It has an annual budget of more than $666 million, with an average cost per inmate of $19,637.
Most offenders housed in parish detention centers are at the cost of taxpayers, Noel said.
"Statewide the crush of drug cases is bankrupting the criminal justice system. Public defense offices are going broke because of excessive caseloads and low funding," Noel said.
Fourth District Judge Sharon Marchman sees the implications of drug and alcohol abuse on the community from the number of people who come before her and the children she has to remove from parents who abuse or neglect them because of substance abuse.
In the early 2000s the parish tested every inmate who entered the facility for drugs. It was a nine-month endeavor just to see how prevalent drug abuse was in the community. More than 80 percent of people arrested tested positive for some form of narcotics.
"Virtually everyone who came in was using drugs, and that was an indicator they were using at the time of the offense. That's a huge number, and nothing indicates to me it is any less than that now," Marchman said.
The best way to address the problem is to focus on helping people overcome their substance abuse before they wind up with criminal charges. That has proven difficult with constant budget cuts to health care, including substance abuse and mental health care programs. Addressing truancy also is a focus, since many convicts began their path into the criminal justice system skipping school, Marchman said.
Not everyone takes advantage of mental health and substance abuse services offered in the community. Sometimes it takes a few trips to prison to wake people up, but Marchman said most people would prefer treatment outside the criminal justice system.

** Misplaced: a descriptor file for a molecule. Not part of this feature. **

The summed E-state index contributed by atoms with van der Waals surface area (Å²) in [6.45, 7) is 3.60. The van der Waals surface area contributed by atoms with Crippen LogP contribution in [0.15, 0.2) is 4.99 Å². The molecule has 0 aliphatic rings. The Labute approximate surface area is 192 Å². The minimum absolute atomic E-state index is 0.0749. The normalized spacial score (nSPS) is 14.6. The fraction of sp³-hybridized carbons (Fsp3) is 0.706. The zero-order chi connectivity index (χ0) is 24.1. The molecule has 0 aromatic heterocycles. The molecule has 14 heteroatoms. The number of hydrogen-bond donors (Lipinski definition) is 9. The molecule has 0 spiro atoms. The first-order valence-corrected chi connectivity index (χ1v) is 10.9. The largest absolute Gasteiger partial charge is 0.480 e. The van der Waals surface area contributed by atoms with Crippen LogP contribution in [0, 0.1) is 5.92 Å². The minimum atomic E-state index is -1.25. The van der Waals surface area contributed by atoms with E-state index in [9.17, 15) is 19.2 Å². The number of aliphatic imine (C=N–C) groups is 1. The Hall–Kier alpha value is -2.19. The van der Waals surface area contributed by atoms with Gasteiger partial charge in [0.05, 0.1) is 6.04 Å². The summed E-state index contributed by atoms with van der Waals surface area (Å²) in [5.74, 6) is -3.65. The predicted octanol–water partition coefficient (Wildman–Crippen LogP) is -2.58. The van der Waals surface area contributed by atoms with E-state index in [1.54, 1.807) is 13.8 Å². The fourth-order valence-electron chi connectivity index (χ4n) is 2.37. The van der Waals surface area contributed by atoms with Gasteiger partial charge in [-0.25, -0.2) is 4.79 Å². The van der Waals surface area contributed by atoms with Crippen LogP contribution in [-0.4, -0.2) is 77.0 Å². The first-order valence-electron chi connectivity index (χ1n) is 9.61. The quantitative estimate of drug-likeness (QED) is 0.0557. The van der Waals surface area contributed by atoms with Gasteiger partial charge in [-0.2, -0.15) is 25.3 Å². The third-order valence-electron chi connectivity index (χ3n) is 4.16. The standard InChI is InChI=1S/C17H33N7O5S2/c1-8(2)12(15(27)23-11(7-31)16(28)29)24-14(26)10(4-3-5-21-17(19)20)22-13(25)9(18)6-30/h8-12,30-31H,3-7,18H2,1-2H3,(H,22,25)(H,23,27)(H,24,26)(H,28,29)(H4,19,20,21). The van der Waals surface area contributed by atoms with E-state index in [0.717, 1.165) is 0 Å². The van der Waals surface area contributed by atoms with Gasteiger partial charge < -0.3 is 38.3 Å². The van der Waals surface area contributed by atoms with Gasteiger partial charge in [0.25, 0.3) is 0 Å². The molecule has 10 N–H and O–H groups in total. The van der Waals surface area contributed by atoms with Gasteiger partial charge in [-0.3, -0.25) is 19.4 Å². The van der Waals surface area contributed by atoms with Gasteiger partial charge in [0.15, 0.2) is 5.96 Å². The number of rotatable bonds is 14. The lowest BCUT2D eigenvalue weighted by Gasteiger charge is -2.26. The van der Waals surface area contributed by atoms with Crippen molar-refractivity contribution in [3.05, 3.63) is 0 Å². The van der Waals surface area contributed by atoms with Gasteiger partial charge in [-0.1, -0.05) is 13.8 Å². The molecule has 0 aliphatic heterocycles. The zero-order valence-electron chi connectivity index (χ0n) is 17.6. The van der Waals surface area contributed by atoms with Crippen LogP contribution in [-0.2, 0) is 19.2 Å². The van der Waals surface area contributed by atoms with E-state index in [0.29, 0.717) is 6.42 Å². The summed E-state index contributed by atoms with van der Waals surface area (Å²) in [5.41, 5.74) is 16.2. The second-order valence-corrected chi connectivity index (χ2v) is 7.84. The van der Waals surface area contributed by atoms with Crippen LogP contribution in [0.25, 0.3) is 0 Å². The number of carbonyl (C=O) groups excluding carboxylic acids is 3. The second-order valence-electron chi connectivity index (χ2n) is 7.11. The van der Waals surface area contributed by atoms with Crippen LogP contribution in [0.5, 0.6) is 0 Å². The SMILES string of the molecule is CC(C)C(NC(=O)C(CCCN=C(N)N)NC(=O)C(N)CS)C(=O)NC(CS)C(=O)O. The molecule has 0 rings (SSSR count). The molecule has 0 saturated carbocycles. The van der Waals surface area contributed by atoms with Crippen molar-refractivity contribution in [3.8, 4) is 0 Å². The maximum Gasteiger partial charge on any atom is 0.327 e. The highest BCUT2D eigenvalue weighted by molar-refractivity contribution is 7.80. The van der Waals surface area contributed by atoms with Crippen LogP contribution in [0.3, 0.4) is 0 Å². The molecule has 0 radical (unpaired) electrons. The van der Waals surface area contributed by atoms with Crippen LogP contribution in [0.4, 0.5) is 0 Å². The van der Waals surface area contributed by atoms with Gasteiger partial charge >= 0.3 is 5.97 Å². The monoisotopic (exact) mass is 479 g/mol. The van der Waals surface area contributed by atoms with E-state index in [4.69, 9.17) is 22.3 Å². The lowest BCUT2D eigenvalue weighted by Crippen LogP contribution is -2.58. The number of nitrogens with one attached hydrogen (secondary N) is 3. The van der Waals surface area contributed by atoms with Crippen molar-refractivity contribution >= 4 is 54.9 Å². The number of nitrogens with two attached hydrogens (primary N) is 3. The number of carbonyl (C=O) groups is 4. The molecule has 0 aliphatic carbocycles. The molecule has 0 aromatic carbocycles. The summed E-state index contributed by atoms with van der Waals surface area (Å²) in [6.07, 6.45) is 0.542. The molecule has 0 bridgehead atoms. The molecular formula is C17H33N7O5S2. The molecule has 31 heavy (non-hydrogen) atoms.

"We need to have a community where people who want good quality substance abuse treatment can get it. But if you continue to take money away from services in the community that will translate in more people arrested for crimes. It's a simple question of economics. When you try to deliver services through the prison system it's more expensive," Marchman said.
Reaching youth before drugs take over their lives and programs that provide treatment and rehabilitation to those addicted are the only chance at winning the war, Johnson said.
OCC offers programs to help alcoholics and drug abusers overcome their addiction, but they have to want to make that change to succeed, Johnson said. OCC's rehabilitation efforts are supported by volunteers from local churches.
Support services also are needed once an inmate leaves prison to ensure they receive life skills training and secure employment which increases the likelihood they do not return to jail.
"When we hear later down the road they've fallen back into the drug habit and got arrested for the same stuff, it's demoralizing. But you have to constantly remind yourself of the flip side. There's also that person who worked hard and used these programs as a foundation to build on. You have to remember a life change like that brings ups and downs. Just because we may lose a battle we always have to remember we're still trying to win a war," Johnson said.
January 10, 2015
Scott Rogers | The News-Star